Monday, 13 March 2017

Poetry Revisited: White Sunshine by Lesbia Harford

White Sunshine

(from The Poems of Lesbia Harford: 1941)

The sun’s my fire
Golden, from a magnificence of blue
Should be its hue.

But woolly clouds
Like boarding-house old ladies, come and sit
In front of it.

White sunshine, then,
That has the frosty glimmer of white hair,
Freezes the air.

They must forget,
So self-absorbed are they, so very old
That I'll be cold.

Lesbia Harford (1891-1927)
Australian poet, novelist and political activist

Friday, 10 March 2017

Book Review: The Pope’s Daughter by Dario Fo’s a known fact that places of power are and have always been hotbeds of gossip, intrigue and crime. As capital of the Papal State and seat of her glamorous Court, the Holy See in Renaissance Rome wasn’t an exception as Martin Luther learnt during his visit there in 1510/11. The idealistic German monk must still have heard people gossipping about the Borgia family and its unscrupulous head Pope Alexander VI. who had died less than a decade earlier. Instead of a paragon of virtue Alexander VI. was a family man with great plans for himself as well as for his children. And his ambitions knew no limits. The historical novel The Pope’s Daughter by Dario Fo, the famous Italian playwright and recipient of the Nobel Prize in Literature 1997, traces the life of highly intelligent, well-educated and beautiful Lucrezia Borgia who served her father and brother as pawn in their endless game of power.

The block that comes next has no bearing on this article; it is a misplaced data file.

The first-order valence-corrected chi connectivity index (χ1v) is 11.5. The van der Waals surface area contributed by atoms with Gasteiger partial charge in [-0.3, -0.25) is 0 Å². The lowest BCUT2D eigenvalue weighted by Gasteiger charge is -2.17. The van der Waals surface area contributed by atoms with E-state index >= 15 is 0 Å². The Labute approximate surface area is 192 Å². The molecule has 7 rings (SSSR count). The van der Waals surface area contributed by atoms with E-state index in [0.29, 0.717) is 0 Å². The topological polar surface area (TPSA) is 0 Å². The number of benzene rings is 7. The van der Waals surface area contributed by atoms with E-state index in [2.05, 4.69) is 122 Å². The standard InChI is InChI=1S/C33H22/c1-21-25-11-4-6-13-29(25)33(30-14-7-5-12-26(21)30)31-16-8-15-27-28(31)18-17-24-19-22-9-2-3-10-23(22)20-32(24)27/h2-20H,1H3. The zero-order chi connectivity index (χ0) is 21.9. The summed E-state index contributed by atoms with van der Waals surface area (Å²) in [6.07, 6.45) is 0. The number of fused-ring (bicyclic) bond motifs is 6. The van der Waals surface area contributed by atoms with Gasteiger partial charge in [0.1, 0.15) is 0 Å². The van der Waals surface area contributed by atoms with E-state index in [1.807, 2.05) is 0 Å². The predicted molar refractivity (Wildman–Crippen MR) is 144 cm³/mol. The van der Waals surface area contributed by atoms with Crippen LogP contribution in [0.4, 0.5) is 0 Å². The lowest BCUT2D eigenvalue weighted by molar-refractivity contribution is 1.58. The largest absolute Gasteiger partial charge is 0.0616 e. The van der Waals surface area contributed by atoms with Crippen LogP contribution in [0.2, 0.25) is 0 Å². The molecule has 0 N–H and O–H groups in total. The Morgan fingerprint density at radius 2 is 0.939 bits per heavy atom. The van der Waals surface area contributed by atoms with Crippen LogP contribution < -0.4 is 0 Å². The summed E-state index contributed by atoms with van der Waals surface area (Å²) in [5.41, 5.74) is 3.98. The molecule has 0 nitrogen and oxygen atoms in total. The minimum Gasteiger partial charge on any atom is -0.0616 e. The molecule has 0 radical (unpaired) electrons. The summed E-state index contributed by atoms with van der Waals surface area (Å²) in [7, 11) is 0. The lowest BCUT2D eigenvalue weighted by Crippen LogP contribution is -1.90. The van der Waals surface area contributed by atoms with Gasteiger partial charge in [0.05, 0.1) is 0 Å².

Wednesday, 8 March 2017

New on Lagraziana's Kalliopeion: The Novels of Ōe Kenzaburō by Yasuko Claremont

An Author’s Fictionalised Experiences:
The Novels of Ōe Kenzaburō by Yasuko Claremont

All his life Gustave Flaubert claimed that only the story counted and that its author should disappear without trace behind it, but however passionately a writer may assure that her or his work has nothing whatsoever to do with her or his life, such complete objectivity is an illusion. It’s impossible to achieve because nobody’s soul is an empty slate. Every word that a person jots down, be it on the spur of the moment or after long thought, be it in fiction or non-fiction, inevitably mirrors past experiences, education and views. To truly understand a literary work it can therefore be helpful to know the biography of its author, notably when the writings are complex or full of symbolism. In her critical study The Novels of Ōe Kenzaburō Yasuko Claremont from the University of Sydney analyses the literary oeuvre that the recipient of the 1994 Nobel Prize in literature produced between 1957 through 2006 and links it with important events in the Japanese author’s private life beginning in his childhood. 

Read more » (external link to Lagraziana's Kalliopeion)

Monday, 6 March 2017

Poetry Revisited: When Early March Seems Middle May by James Whitcomb Riley